Good morning, traders. Welcome to our weekly preview of the macroeconomic data and major narratives that matter for the gold markets for this, the first week of the last month of the year.
After some back-and-forth trading during the overnight sessions, gold and silver prices are lower to begin Monday morning as equity markets in Asia and Europe have made gains for the day (although, just after the cash open here in the states the Dow and S&P indices have both turned lower, providing a minor lift to the gold chart.)
The key narrative this morning, and the reason for the increase of risk appetite overnight, remains the health of international trade. Global markets are so far cautiously cheering the news that the Chinese government’s initial retaliation for the signing of a US bill in support of Hong Kong’s pro-democracy protests has not included tariffs or other punitive trade measures. At the same time, the day barely got started in Washington before Donald Trump announced a new round of tariffs on South American trade partners; clearly, in trading assets like the precious metals which are so sensitive to trade risk right now, this is going to dominate our focus in December (especially with new tariffs still scheduled to take in less than two weeks.)
For now, let’s take a look at was else is on our mind this week.
US Economic Data to Watch
Monday, December 2 at 10am ET // ISM Manufacturing PMI (Nov)
[consensus expectation: 49.5 // previous: 48.3]
The headline for October’s manufacturing PMI was that it printed the first increase after six consecutive months of decline. With an overall positive look from regional manufacturing surveys in November, this time around the hope will be for non-contractionary (above 50.0) print for the first time since the summer; based on analysts surveyed it could be a close call. With the risk appetites starting this week on the right foot, that kind of “good news” might accelerate any Dollar-up-gold-down moves before lunch.
Wednesday, December 4 at 8:15am ET // ADP Employment Report (Nov)
[consensus exp.: +155k // prev.: +125k]
The assumption that the number or new private-sector jobs added moved (slightly) higher in November is driven by a couple macro factors that we’ll touch on below in discussing the monthly jobs report. For now, it seems fair bet that the ADP number will come in within close orbit to 140-150k, which ought to be a non-event for risk markets. Of course, if there’s a blow-out to one side of the survey or the other we’ll be forced to recalibrate our expectations of a vanilla Jobs Report.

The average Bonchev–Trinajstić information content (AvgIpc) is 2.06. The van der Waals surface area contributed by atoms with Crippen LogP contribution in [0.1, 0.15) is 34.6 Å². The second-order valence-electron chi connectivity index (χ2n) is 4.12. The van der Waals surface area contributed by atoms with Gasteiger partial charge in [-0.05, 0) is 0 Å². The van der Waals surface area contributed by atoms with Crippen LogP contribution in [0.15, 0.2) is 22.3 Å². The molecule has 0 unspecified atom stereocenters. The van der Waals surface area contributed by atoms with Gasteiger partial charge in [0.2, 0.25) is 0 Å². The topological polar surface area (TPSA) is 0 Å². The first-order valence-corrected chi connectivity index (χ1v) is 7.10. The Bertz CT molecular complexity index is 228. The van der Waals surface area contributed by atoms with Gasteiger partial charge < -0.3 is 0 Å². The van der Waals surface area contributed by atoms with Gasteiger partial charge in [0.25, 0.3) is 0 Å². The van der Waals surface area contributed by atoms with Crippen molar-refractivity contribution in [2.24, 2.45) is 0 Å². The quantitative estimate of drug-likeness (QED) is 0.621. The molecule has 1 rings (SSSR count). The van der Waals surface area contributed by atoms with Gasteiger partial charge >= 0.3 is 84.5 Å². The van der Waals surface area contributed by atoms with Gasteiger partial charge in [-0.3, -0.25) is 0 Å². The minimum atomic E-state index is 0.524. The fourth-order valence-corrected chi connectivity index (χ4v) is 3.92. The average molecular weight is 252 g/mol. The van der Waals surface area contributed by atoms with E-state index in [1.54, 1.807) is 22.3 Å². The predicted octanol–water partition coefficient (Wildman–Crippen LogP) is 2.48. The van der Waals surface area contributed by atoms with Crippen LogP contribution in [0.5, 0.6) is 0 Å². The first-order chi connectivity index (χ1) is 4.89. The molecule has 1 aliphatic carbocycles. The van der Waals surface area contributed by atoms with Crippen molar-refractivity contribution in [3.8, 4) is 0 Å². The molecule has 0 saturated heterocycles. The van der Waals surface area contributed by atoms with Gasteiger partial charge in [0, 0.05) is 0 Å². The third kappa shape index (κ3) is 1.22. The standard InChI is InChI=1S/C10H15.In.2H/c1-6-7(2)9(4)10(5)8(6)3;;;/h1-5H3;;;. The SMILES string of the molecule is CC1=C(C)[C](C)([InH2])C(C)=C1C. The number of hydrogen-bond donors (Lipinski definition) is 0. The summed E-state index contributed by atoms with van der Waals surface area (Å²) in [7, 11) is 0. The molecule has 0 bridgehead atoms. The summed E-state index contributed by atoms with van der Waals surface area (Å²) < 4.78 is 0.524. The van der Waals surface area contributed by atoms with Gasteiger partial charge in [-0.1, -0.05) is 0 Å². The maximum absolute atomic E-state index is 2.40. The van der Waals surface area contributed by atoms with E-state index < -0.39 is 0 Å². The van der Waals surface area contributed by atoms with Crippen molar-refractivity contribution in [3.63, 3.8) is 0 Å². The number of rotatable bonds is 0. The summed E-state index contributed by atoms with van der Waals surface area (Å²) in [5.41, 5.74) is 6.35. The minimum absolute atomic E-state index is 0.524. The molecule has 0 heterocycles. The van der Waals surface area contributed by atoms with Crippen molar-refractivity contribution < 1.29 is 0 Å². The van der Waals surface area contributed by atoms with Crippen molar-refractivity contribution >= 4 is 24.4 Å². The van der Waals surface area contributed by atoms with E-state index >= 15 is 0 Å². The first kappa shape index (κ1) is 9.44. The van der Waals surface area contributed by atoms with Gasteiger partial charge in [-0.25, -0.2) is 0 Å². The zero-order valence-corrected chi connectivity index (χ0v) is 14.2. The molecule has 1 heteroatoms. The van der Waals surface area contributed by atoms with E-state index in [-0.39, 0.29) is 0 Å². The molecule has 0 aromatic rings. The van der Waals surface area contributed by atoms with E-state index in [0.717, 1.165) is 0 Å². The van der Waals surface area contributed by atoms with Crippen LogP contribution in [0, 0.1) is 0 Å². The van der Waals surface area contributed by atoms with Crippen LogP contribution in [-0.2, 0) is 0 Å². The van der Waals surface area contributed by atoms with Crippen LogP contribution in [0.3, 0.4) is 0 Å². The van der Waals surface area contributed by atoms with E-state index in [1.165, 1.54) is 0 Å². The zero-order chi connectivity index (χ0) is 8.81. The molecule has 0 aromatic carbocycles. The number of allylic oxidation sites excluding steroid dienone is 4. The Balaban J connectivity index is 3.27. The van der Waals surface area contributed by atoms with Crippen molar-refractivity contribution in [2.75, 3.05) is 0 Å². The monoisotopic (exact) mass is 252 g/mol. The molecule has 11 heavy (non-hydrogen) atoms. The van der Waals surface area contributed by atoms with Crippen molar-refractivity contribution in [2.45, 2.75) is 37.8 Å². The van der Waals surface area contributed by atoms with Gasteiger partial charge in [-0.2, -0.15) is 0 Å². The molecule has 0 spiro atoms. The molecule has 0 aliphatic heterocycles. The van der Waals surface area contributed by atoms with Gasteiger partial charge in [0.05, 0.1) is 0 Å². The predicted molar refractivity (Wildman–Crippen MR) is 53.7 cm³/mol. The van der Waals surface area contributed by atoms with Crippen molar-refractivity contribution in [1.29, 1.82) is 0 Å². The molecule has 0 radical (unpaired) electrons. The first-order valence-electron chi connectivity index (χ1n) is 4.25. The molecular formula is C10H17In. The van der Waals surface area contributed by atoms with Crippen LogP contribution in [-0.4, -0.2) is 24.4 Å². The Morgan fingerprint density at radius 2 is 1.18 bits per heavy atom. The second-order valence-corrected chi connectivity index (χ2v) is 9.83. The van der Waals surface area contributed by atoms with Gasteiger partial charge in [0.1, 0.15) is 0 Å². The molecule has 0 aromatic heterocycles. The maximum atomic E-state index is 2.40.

Wednesday, December 4 at 10am ET // ISM Non-Manufacturing PMI (Nov)
[consensus exp.: 54.5 // prev.: 54.7]
Because we don’t have a slew of regional service sector PMI (as we do with the manufacturing variant) to consider, estimating ISM headline number is mostly just that—an estimation. The consensus this time is calling for a flat-ish number. I think the kind of move to the upside that would influence gold (and Dollar) prices—something like 55.0 or higher—is very unlikely. Slightly more believable (though I will argue still improbable) would be a dip below 50.0 into a contractionary reading. That would certainly be a tailwind to gold as risk appetite drains from the market.
Thursday, December 5 at 8:30am ET // Initial Jobless Claims
[consensus exp.: +215k // prev.: +213k]
Looks like we’re back to weekly jobless claims mellowing out around the long-term trend.
Friday, December 6 at 8:30am ET // November Jobs Report
[(non-farm payrolls) consensus exp.: +190k // prev.: +128k]
[(unemployment rate) consensus exp.: 3.6% // prev.: 3.6%]
Macro factors and historical trends point towards a notable increase in NFP this month. In terms of macro, employer survey data implies at least some level of optimistic staffing driven by October’s (sporadic) positive trade developments, as well as a considerable boost provided by the end of the General Motors strike. As for the historical view, Goldman Sachs points out that November is typically a strong month for adding jobs:
“…November payroll growth tends to accelerate in tight labor markets, as labor supply constraints may incentivize firms to pull forward hiring or reduce end-of-year layoffs.”
Assuming that NFP comes in within a reasonable touching distance of expectations, this is set up to be a bullish signal for the US Dollar and a sell signal for gold (along with other non-Dollar safe havens.) Just how much weakness we’ll see in gold will depend on where the yellow-metal is trading ahead of the release—if gold is holding just above a major psychological level (like $1450/oz,) a break below it could create some stronger selling momentum.
There’s not much to say about the unemployment rate. It remains so low that it’s hard to imagine what a meaningful decline would even look like, and it would take something over 4% to spur safe haven buying.
Friday, December 6 at 10am ET // Univ. of Michigan Consumer Sentiment (Nov)
[consensus exp.: 97.0 // prev.: 96.8]
Consumer Sentiment has been increasing since the summer driven mostly, I would argue, by the stock market’s seemingly unstoppable if uninspiring march higher. As risk-markets become numb to the trend, a print above expectations for November is unlikely to impact the gold market; but unexpected drop that breaks the upward trend could see some risk-averse gold buying to cap the week (this also depends to some degree on how the week actually plays out and the mood that the markets are in when wrapping up the week’s trading.)
And that’s how the first week of the last month of 2019 looks. I wish you the very best of luck in your markets this week, and I’ll see you all back here on Friday for a recap of trading in gold.